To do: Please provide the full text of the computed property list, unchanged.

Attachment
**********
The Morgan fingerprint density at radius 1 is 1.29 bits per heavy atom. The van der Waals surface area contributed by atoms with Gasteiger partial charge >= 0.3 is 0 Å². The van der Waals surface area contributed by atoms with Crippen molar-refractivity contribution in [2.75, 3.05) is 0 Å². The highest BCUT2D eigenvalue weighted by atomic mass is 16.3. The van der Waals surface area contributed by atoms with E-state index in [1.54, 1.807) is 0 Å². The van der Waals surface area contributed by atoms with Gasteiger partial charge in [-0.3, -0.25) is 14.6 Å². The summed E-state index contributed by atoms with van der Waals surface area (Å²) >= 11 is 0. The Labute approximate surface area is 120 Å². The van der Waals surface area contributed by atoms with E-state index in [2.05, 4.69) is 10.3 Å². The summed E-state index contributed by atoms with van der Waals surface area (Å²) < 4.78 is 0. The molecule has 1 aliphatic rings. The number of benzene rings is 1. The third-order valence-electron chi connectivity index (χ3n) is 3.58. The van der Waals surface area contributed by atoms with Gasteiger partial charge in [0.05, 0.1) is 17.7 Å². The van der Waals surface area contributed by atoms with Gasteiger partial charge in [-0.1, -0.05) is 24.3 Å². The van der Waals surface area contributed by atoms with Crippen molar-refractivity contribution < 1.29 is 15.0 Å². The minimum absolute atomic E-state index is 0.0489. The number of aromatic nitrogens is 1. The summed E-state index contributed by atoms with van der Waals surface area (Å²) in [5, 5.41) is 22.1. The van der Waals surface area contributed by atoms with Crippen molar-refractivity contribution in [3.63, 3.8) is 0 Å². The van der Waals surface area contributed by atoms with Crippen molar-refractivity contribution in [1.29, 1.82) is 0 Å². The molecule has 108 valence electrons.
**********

The Morgan fingerprint density at radius 1 is 1.29 bits per heavy atom. The van der Waals surface area contributed by atoms with Gasteiger partial charge >= 0.3 is 0 Å². The van der Waals surface area contributed by atoms with Crippen molar-refractivity contribution in [2.75, 3.05) is 0 Å². The highest BCUT2D eigenvalue weighted by atomic mass is 16.3. The van der Waals surface area contributed by atoms with E-state index in [1.54, 1.807) is 0 Å². The van der Waals surface area contributed by atoms with Gasteiger partial charge in [-0.3, -0.25) is 14.6 Å². The summed E-state index contributed by atoms with van der Waals surface area (Å²) >= 11 is 0. The Labute approximate surface area is 120 Å². The van der Waals surface area contributed by atoms with E-state index in [2.05, 4.69) is 10.3 Å². The summed E-state index contributed by atoms with van der Waals surface area (Å²) < 4.78 is 0. The molecule has 1 aliphatic rings. The number of benzene rings is 1. The third-order valence-electron chi connectivity index (χ3n) is 3.58. The van der Waals surface area contributed by atoms with Gasteiger partial charge in [0.05, 0.1) is 17.7 Å². The van der Waals surface area contributed by atoms with Gasteiger partial charge in [-0.1, -0.05) is 24.3 Å². The van der Waals surface area contributed by atoms with Crippen molar-refractivity contribution < 1.29 is 15.0 Å². The minimum absolute atomic E-state index is 0.0489. The number of aromatic nitrogens is 1. The summed E-state index contributed by atoms with van der Waals surface area (Å²) in [5, 5.41) is 22.1. The van der Waals surface area contributed by atoms with Crippen molar-refractivity contribution in [3.63, 3.8) is 0 Å². The van der Waals surface area contributed by atoms with Crippen molar-refractivity contribution in [1.29, 1.82) is 0 Å². The molecule has 108 valence electrons.